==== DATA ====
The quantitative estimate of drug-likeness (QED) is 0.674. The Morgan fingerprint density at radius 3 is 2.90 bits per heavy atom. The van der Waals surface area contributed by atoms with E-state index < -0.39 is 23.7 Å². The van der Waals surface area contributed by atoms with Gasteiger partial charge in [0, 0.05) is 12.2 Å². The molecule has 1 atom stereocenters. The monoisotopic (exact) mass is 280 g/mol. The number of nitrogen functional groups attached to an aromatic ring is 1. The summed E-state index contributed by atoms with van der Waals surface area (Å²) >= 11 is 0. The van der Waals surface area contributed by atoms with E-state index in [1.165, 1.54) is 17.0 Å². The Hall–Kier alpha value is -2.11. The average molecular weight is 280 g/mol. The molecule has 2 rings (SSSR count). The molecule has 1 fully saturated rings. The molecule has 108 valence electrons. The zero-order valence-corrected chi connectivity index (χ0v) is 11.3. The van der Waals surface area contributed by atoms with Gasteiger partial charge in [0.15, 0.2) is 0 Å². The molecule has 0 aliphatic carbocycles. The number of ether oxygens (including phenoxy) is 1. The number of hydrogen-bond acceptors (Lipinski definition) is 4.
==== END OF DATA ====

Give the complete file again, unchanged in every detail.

The quantitative estimate of drug-likeness (QED) is 0.674. The Morgan fingerprint density at radius 3 is 2.90 bits per heavy atom. The van der Waals surface area contributed by atoms with E-state index < -0.39 is 23.7 Å². The van der Waals surface area contributed by atoms with Gasteiger partial charge in [0, 0.05) is 12.2 Å². The molecule has 1 atom stereocenters. The monoisotopic (exact) mass is 280 g/mol. The number of nitrogen functional groups attached to an aromatic ring is 1. The summed E-state index contributed by atoms with van der Waals surface area (Å²) >= 11 is 0. The van der Waals surface area contributed by atoms with E-state index in [1.165, 1.54) is 17.0 Å². The Hall–Kier alpha value is -2.11. The average molecular weight is 280 g/mol. The molecule has 2 rings (SSSR count). The molecule has 1 fully saturated rings. The molecule has 108 valence electrons. The zero-order valence-corrected chi connectivity index (χ0v) is 11.3. The van der Waals surface area contributed by atoms with Gasteiger partial charge in [0.15, 0.2) is 0 Å². The molecule has 0 aliphatic carbocycles. The number of ether oxygens (including phenoxy) is 1. The number of hydrogen-bond acceptors (Lipinski definition) is 4.